For the past two-and-a-half years, state Sen. Shelley Mayer has represented arguably one of the most diverse districts anywhere in the state.
The 37th Senate District extends from parts of Yonkers in the southern end, through the Sound Shore communities and up to the Town of Bedford.
Mayer has been able to successfully wade through the challenges of handling very different constituencies – and problems. As the chair of the Senate’s Education Committee she has handled those occasionally competing interests with aplomb.
Her sensible approach and ability to adapt is laudable. No one likes to raise taxes, but given the looming fiscal crisis Mayer is open to finding new revenues that will cause as little pain as possible. She supports a temporary 2 percent increase on the top tax rate for those earning over $5 million a year and a stock transfer tax, among other possibilities.
After opposing the legalization of marijuana since she started serving in the Senate, Mayer is now open to its passage, mainly because of the revenue stream it promises to provide. Her support for sensible police reform is a welcome voice.
Her opponent, Dr. Liviu Saimovici, is an accomplished eye doctor, whose life experience of growing up behind the Iron Curtain has certainly shaped his worldview.
Saimovici is at least partially correct in assessing that New York is overregulated, which drives businesses out of New York. However, there are sensible regulations to protect health and safety.
Mayer should be returned to the Senate for another term.
94th Assembly District: Kevin Byrne
Voters in the 94th Assembly District are fortunate to have two capable candidates to choose from when they go to the polls this year.
Incumbent Kevin Byrne, who is running for a third two-year term in Albany, has worked well with leaders in the municipalities he represents and responded to their needs with funding for seemingly small but important projects.
His opponent, Stephanie Keegan, has never run for elected office, but she has advocated tirelessly and effectively for issues to benefit veterans following the death of one of her three sons after he returned from active duty in Afghanistan.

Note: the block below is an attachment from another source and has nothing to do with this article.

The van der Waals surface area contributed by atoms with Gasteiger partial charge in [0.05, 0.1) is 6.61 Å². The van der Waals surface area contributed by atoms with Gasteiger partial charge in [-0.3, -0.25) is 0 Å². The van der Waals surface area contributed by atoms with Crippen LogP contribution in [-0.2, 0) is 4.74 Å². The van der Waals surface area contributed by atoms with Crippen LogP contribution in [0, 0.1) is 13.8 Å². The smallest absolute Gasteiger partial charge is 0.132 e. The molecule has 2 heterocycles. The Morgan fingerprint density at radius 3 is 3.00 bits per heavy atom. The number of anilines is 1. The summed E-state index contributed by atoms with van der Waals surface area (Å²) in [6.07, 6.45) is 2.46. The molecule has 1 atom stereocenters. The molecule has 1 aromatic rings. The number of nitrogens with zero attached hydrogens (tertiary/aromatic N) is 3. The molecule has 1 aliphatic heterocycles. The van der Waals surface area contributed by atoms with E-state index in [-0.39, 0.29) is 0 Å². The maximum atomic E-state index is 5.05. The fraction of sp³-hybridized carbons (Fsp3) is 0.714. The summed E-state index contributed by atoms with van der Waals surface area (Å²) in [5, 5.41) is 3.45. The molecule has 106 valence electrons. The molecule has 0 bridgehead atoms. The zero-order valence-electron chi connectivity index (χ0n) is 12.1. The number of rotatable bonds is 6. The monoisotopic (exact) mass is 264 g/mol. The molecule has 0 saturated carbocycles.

After getting his feet wet during his first term, Byrne hit his stride over the last two years and demonstrated he was willing and able to work across the aisle to best serve his constituents. If elected, Keegan would be in the Democratic majority.
Both candidates are level-headed and have a clear set of priorities that they plan to focus on if they prevail on Nov. 3.
In a race where voters really can’t make a bad choice, the nod is given to Byrne for re-election for his experience and promise of getting even more done for those he serves.
However, Keegan deserves applause for her efforts and commitment to veterans causes and she should not rule out another run in the near future.
93rd Assembly District: Chris Burdick
In perhaps the most obvious nod, Burdick should easily make the leap from Bedford town supervisor to Albany. At the municipal level, Burdick has been a leader on environmental issues, particularly in his role as vice chairman of Sustainable Westchester.
Before his seven years as supervisor, Burdick served for six years on the Bedford Town Board.
If he is elected, Burdick wants to make additional revisions to bail reform and would only support legalizing recreational marijuana if steps were taken, such as an education program to address the potential for impaired driving.
His opponent, John Nuculovic, is on the ballot on the Republican line but has not run an active campaign.
95th Assembly District: Sandy Galef
One of the elder stateswomen of the legislature, Galef has been a fixture representing her district since the early 1990s. She has provided consistent and steady representation for her constituents and continues today.
Her opponent, Lawrence Chiulli, is an intriguing candidate who is mature beyond his 23 years. He would be well served to continue his involvement in the political process if unsuccessful.